Baptist History Homepage

West Union Baptist Association (KY), 1867
By J. R. Graves
      Accepting the invitation of the previous Moderator, Eld. Robert Williams, and of brethren White and Ray, of Clinton, where the meeting was held, we left this city at 11 o'clock Friday night, and reached Clinton in time to be introduced to the Association before adjournment, on Saturday. To say we were kindly received by the brethren would be far too weak an expression. The preaching we heard on Saturday and Sabbath nights was truly excellent. Bro. Pettit's discourse on the "design and order of the ordinances of the church," was Scriptural and eminently according to the old landmarks of the Baptist church. Bro. R. Williams' discourse on Monday night was a masterly exposition of the atonement. Bro. W. resides "down in The Purchase," and is scarcely numbered among the ministers of Kentucky, and yet we doubt if he has many superiors as a close, clear, logical thinker, and energetic and forceful preacher. He is greatly beloved by his Association, and is honored with its presidency from year to year. We met Elds. Boldry and Benson, two dear old Tennessee brethren, here, with whom, in other years, we associated in the General Association of Middle Tennessee. It recalled those glorious old times of prosperity and brotherly love, ere envy and strife, fell spirits, disturbed our harmony.

      The delegation was not large. The churches were not fully represented. Great discouragement seemed to pervade the minds of the brethren. The past year had been measurably barren of results - few revivals - the fields broad and white - the laborers few, very few, and no young gifts coming forward. The meeting on Monday was one of the most singular and interesting ones we ever witnessed. A more immediate and striking answer to united prayer is vouchsafed to a community of Christians. After reading of the mission report - it was not flattering - a short silence, and Eld. White, an aged minister, arose and moved a suspension of the Rule, and that the writer be requested to lead the Association in special prayer that God would raise up and send out more laborers into the harvest, and put it into the hearts of his people to support those missionaries and pastors already laboring. It was a most solemn occasion. Every heart seemed to up as the heart of one man to the Lord of Sabbaoth. His people felt it was their time of need, and they called upon God for help from the sanctuary - they wept and supplicated before him, and he heard them.

      After prayer, a proposition was made by Bro. F. M. Ray that each brother, then and there, make a free-will offering, at least one-half cash, to put two or more missionaries immediately into the field. An old brother's opposition well nigh defeated it, but it carried, and in a few moments, notwithstanding their poverty, between three and four hundred dollars were laid upon the table mostly in cash! Never did we see money and tears flow down as they did during that precious half hour. It was a most glorious revival. We asked permission to make a request. It was granted. We stated that as we all felt and saw that God had answered one of the two petitions of our prayers - and we felt a consciousness that he would the other - and that there were several present even in the Association whom God had called to preach but they had hitherto refused obedience to the heavenly calling - even so much as to acknowledge it. We called upon and urged each brother so impressed to come forward and give us the hand - when three brethren came forward, and with great feeling confessed that they had long been impressed with the duty. Two were young men of more than usual promise - one was much older. A song was sung, and the Association gave these the hand of fellowship. We will not attempt to describe the scene that closed the morning session. That day will ever be remembered by each brother present. It was the breaking of the morning on West Union Association. We predict a prosperous year for its missions, and glorious revivals throughout its bounds. We ran truly say that we never participated in a more delightful Association. In the afternoon session it was resolved by the Messengers that they go hence to work and never give over until they had a Baptist Sabbath School in every church - and they appointed a large delegation to meet with the Southern Baptist Sabbath School Union that holds its annual meeting with the church in Paducah on the 23d of November next - and requested every church to send one or more delegates, that that enterprise may be revived and sent forth with a thousand-fold power upon its great mission. And we would join our request here, and entreat every friend of Baptist Sabbath Schools to make the necessary sacrifice of time and come up to Paducah this year, if they never meet it again. Come up and decide the questions that must come before that meeting. Shall the Union live, and its Board be located at Memphis? or shall it be left to die without the attendance of its friends - effects and work and field be given up to the Sunday School Board at Greenville, if that Board will take them as a gracious gift - which some regard as exceedingly doubtful, as the Sabbath School books already published - fifty thousand volumes in all - are truly and strongly denominational? Ministers and brethren of Southern Kentucky at least, come to Paducah on the 23rd of November.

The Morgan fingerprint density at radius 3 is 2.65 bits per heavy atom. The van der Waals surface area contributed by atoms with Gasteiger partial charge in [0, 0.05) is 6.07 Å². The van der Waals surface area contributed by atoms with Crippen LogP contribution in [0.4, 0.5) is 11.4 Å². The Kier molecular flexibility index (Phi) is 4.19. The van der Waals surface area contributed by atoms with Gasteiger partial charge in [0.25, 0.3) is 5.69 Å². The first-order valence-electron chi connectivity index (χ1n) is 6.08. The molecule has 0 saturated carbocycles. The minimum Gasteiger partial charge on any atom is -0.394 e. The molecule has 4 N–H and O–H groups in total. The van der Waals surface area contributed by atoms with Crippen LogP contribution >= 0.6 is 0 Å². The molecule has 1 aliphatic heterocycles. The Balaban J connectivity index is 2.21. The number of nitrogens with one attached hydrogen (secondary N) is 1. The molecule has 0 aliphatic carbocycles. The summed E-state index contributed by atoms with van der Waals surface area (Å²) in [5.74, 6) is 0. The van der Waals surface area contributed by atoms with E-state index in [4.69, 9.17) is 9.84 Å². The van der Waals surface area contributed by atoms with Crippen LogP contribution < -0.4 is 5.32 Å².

The religious meeting Monday night indicated the presence of the Spirit, and many bowed for prayer. We expect to hear of gracious results.

      Thus closed West Union Association for 1867, a meeting richly blessed with Divine Presence.


[From The Baptist, Memphis, October 5, 1867, p. 4; CD edition. Scanned and formatted by Jim Duvall.]

More Kentucky Baptist Histories
Baptist History Homepage